We knew the loan was to be paid after my mother died. She lived in her deceased partner's house and had the right to live in it. Once she was no longer in the house (moved or died) then the sons would sell the house and the money was to be paid from this. The loan was payable on death according to a recent communication from the solicitor (yes, but he the debtor needed time to pay). I understood it to be payable once this house was sold, although I've not seen any documentation on it and there is nothing in my mother's things on it. It was known the person (the son) wouldn't have had the money to pay the loan until their deceased father's house was sold. The house was sold within 3 months of my mother's death, and keys to the house were only handed over about 6 weeks after she passed. In fact, the keys that were handed to the solicitor had to be requested from the solicitor as I had given the son's keys from one of the neighbours who was a keyholder. They put the house up for sale very quickly and it went quickly. I was very keen for them to get their house sold.

              Although the debtor is disputing the interest, this is what we know, nothing in writing, The debtor isn't good at keeping up with their bills even when they have money. They do have legal representation.

              No payment on the debt, as far as I'm aware, has been received, the full debt is outstanding secured against the debtor's house.

              Interest has been added since the date of death, we were told that in recent communication.
              Last edited by PinkSalad; 13th September 2023, 21:50:PM.

              Comment


              • #8
                I am guessing that it was the solicitor, the executor, that set up the loan, and has knowledge of the loan terms.
                My advice has not changed. Main beneficiaries should write to the solicitor. If the solicitor loses the court claim there could be substantial legal fees deducted from the estate. The beneficiaries may decide to sue the executor/solicitor for professional negligence

                Comment


                • #9
                  You guessed correctly, and I can now understand why you came to that conclusion.

                  I've found the solicitor to be tactical in their working way. I can't see this being straightforward, as I know what this solicitor is like. Previously, when there were issues with the house my mother lived in after her death, we contacted the solicitor, and she didn't reply. It was an ongoing situation and the sons contacted their solicitor (as we know now). When I did eventually receive communication from the executor/solicitor, she confirmed the email sent to their solicitor/estate agent and sent us a copy I'd requested. She said she forwarded the email to their solicitor but when it came through it was the secretary's email, as we know who the person is. That might be ok?

                  We had asked her to go directly to their solicitor/estate agent to obtain the loan directly from the sale of the house. This is what was sent to the secretary's email - "can you let me have sight of the proposed irrevocable mandate, or do you wish me to prepare this?", with regard to the loan. Did she do what we asked her to do? At the time of being sent this email, we were also told by the executor/solicitor she never heard back from their (debtor) solicitor. After communication with the debtor, this person said our solicitor/executor didn't reply to their solicitor and was ignoring their solicitor. Both solicitors were saying the same thing to clients on each side. Both solicitors have property departments.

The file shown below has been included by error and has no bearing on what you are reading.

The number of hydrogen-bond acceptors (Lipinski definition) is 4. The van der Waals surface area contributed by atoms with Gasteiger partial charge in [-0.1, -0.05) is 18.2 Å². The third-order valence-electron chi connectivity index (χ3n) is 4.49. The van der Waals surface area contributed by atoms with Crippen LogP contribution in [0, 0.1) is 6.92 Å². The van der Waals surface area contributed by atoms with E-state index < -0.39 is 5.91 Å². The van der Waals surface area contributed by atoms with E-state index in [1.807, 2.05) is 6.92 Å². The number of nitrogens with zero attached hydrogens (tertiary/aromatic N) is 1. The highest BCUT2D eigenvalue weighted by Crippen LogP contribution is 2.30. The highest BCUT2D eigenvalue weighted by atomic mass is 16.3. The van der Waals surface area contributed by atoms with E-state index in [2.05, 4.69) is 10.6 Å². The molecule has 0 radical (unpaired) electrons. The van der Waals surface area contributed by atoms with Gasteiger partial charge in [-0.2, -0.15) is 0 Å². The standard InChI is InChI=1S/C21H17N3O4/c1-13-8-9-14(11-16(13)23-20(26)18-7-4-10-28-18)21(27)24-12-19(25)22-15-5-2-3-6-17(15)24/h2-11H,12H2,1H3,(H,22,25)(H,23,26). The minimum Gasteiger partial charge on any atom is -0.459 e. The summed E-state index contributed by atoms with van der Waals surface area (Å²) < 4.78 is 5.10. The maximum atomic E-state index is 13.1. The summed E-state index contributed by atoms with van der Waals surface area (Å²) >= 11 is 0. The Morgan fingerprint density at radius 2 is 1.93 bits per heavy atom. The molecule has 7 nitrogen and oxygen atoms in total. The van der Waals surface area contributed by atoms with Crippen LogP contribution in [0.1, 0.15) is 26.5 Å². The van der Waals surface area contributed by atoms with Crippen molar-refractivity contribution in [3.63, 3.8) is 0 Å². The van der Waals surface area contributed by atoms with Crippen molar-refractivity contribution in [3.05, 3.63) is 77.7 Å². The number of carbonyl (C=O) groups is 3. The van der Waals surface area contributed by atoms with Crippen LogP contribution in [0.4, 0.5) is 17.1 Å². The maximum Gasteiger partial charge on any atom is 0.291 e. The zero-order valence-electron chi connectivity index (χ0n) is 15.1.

My concern is sending this letter, and then her does something that will be sneaky, as above, as I don't believe either solicitor on either side. Can we inform the debtor directly, we asked the executor? Can we write a letter to their legal representative confirming what we've asked? We could do without the hassle of a future claim and any sneaky solicitor tactics, it's been a tough year.

                  Comment


                  • #10
                    Thank you for all your responses.

                    Another thing I need to ask. There are 4 beneficiaries. 1 beneficiary requested an interim payment, this was agreed upon, and they were given a value after the solicitor/executor's hand was forced. Another 2 then requested a payout. Going on what the original person agreed, then the other two should have received another 2K/1K each. Does she need to keep the payments consistent with the interim payout? I can wait on mine, but they all wanted their money.

                    In terms of financial consistency, this doesn't sit well with me.

                    Comment


                    • #11
                      Originally posted by Pezza54 View Post
                      I am guessing that it was the solicitor, the executor, who set up the loan and has knowledge of the loan terms.
                      My advice has not changed. Main beneficiaries should write to the solicitor. If the solicitor loses the court claim, there could be substantial legal fees deducted from the estate. The beneficiaries may decide to sue the executor/solicitor for professional negligence
                      Really need your help.

                      She has replied, to the signed recorded letter, and has said the loan was registered in the Books of Council and Session, and she doesn't need to go to court to obtain a judgment. Am I able to obtain a copy of this loan agreement? Is it publicly available for me to obtain? Plus, she is saying all the costs will be recoverable from the debtor as Sheriff officers will be instructed. What happens if that's not successful?

                      What can we do now? I'd rather not opt for this interest, as my mother didn't ask for it, as they told me time and time again they didn't want the interest.

                      The solicitor is also saying if we want to return the interest after the payout to the debtor, then that's up to us as beneficiaries.
                      Last edited by PinkSalad; 18th September 2023, 12:27:PM.

                      Comment